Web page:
studdy gelding

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studdy gelding

Post by Admin on Fri Feb 19, 2010 9:49 am

Trainers, I have a coming 6 year old gelding. He is a good boy and tries to please. When he sees a spotted horse (no matter mare or gelding) he gets upset. I don't know whether its fear or love, but he acts studdy around spotted horses. I haven't had him checked to see if he's proud cut. I guess I should, but even if he is, I can't control him when he acts like this. He is great any other time but when a spotty horse is around. He really is fun on the trail when we ride with a spotty horse because he collects all up and really is a racking machine but I can't hold him back and end up letting him do what he wants then just to keep the peace. He don't buck or bite, just gets all bowed up and showy. Should I just put up with it or is there something I can do?



Mary in upstate NY
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Re: studdy gelding

Post by Ed Dabney on Fri Feb 19, 2010 10:14 am

Hi Mary,

I would definitely start with having him checked to see if he is proud cut or still producing testosterone. If so, this might explain his behavior and you can have this condition treated which could serve to calm him down considerably.

You don't have to "let him do what he wants just to keep the peace". The rider should always make all the decisions about two things - speed and direction. You want to be sure you have taught and practiced with him some very good basic control cues especially one rein lateral flexion and disengaging the hindquarter so that when he "acts studdy" or you feel you "can't hold him back" you can regain control quickly. When he becomes hard to handle you want to be able to direct that energy into constructive exercises that you and he know well and have practiced in calm training sessions. You should know how to ask him and he should know how to perform lots of different movements such as:

-flex the neck laterally left and right

-move the hindquarter left and right

-move the shoulder left and right

-back up

-side-pass

All these movements should be taught on the ground first then practiced in the saddle so when he becomes distracted by spotted horses you can refocus his attention on you by giving him lots of little jobs to do, moving different parts of his body in different directions. Change the jobs quickly to keep him really busy thinking about the job at hand and paying attention to your next request. You can't make him slow down or be calm but you can give him something to do with his energy. He will be able to release his nervous energy by moving his feet but in a constructive way that you are directing. For a full description of these essential exercises performed on the ground and mounted please see our instructional DVD, "Six Keys to Harmony" on our web site at http://www.eddabney.com/video.htm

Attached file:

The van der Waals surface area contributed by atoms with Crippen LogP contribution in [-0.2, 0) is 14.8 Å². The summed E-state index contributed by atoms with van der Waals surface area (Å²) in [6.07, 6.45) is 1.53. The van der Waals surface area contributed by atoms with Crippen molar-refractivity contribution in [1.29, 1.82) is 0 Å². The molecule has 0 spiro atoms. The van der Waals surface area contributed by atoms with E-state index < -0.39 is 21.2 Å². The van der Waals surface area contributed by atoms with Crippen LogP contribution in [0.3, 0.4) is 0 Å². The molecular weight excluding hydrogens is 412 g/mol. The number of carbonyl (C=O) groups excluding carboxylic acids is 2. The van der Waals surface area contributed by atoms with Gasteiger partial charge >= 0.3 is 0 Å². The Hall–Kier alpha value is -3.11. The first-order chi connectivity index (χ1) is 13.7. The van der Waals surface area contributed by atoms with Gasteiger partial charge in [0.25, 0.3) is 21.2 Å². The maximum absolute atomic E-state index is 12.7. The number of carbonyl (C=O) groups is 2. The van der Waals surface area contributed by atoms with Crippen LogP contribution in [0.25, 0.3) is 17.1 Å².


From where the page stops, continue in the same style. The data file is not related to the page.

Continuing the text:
When working with a high energy horse on the trail I also use dressage movements to control speed but frequently offer the horse the opportunity to simply walk along calmly. If the horse takes my offer and decides to walk nicely then we do, but if he speeds up again we go right back to practicing our dressage. This way we never have to fight, I just direct the energy into the feet through the positioning of the horse’s body.



If you are riding a horse that has more forward energy than you want, you may attempt to control the energy by fighting with the horse to try to hold him back but this accomplishes nothing more than making you frustrated and making the horse angry. Instead of fighting with the energy, direct it into something constructive by positioning the horse into a dressage movement like shoulder-in for example. In essence you’ll be telling your horse, “Thank you for all that extra energy, now use it to do a nice shoulder-in going down the trail.” Or “If you want to catch up with those horses in front of you so badly, you’ll have to catch up while doing half-pass!”



I was once riding a clients very prancy, jiggy horse on a trail ride and rather than trying to fight against this undesirable movement I just used the horse’s natural pranciness to develop a fairly decent piaffe and passage on the trail.



Ed
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Re: studdy gelding

Post by Paul Williamson on Sat Feb 20, 2010 2:57 pm

Paul-



Hi Mary, Actually, it sounds like he simply just hasn't seen enough of the spotty ones and is fascinated about them. He wants to get close and have a better look at them but as you said, you are holding him back. I don't know if you know any of the owners of these fascinating spotted creatures but to fix this you could try to put your horse in the same paddock (or the neighbouring one) as one of them and let him have a good, long look and a bit of a sniff at them. Eventually he will get bored and loose the fascination, which should bring him back down to earth so he can behave normal around them.



As for not being able to control your horse in certain situations, looking further down this page should give you some good advice on regaining control.



Best of luck to you and your horse, Mary.



Paul
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